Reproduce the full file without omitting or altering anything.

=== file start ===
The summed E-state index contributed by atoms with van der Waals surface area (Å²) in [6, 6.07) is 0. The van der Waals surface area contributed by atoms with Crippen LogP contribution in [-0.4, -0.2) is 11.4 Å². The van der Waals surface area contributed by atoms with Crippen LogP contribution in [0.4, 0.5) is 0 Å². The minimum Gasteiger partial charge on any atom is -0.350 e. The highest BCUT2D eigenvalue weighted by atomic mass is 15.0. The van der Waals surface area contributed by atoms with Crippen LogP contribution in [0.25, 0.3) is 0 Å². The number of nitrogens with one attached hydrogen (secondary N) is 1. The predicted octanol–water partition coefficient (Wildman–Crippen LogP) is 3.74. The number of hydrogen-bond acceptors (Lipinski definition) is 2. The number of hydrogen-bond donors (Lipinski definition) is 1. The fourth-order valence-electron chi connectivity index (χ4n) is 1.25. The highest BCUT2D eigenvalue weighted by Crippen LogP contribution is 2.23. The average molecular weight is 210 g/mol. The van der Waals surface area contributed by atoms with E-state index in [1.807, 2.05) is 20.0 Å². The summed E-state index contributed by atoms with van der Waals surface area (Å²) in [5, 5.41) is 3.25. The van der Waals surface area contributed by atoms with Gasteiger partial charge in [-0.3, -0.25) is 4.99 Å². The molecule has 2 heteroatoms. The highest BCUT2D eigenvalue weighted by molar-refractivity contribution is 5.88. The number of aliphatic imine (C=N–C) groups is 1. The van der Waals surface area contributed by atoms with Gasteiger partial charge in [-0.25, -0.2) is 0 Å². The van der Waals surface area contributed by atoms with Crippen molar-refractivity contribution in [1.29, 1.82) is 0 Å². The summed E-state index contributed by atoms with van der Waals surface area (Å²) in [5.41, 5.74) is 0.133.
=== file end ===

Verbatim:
The summed E-state index contributed by atoms with van der Waals surface area (Å²) in [6, 6.07) is 0. The van der Waals surface area contributed by atoms with Crippen LogP contribution in [-0.4, -0.2) is 11.4 Å². The van der Waals surface area contributed by atoms with Crippen LogP contribution in [0.4, 0.5) is 0 Å². The minimum Gasteiger partial charge on any atom is -0.350 e. The highest BCUT2D eigenvalue weighted by atomic mass is 15.0. The van der Waals surface area contributed by atoms with Crippen LogP contribution in [0.25, 0.3) is 0 Å². The number of nitrogens with one attached hydrogen (secondary N) is 1. The predicted octanol–water partition coefficient (Wildman–Crippen LogP) is 3.74. The number of hydrogen-bond acceptors (Lipinski definition) is 2. The number of hydrogen-bond donors (Lipinski definition) is 1. The fourth-order valence-electron chi connectivity index (χ4n) is 1.25. The highest BCUT2D eigenvalue weighted by Crippen LogP contribution is 2.23. The average molecular weight is 210 g/mol. The van der Waals surface area contributed by atoms with E-state index in [1.807, 2.05) is 20.0 Å². The summed E-state index contributed by atoms with van der Waals surface area (Å²) in [5, 5.41) is 3.25. The van der Waals surface area contributed by atoms with Gasteiger partial charge in [-0.3, -0.25) is 4.99 Å². The molecule has 2 heteroatoms. The highest BCUT2D eigenvalue weighted by molar-refractivity contribution is 5.88. The number of aliphatic imine (C=N–C) groups is 1. The van der Waals surface area contributed by atoms with Gasteiger partial charge in [-0.25, -0.2) is 0 Å². The van der Waals surface area contributed by atoms with Crippen molar-refractivity contribution in [1.29, 1.82) is 0 Å². The summed E-state index contributed by atoms with van der Waals surface area (Å²) in [5.41, 5.74) is 0.133.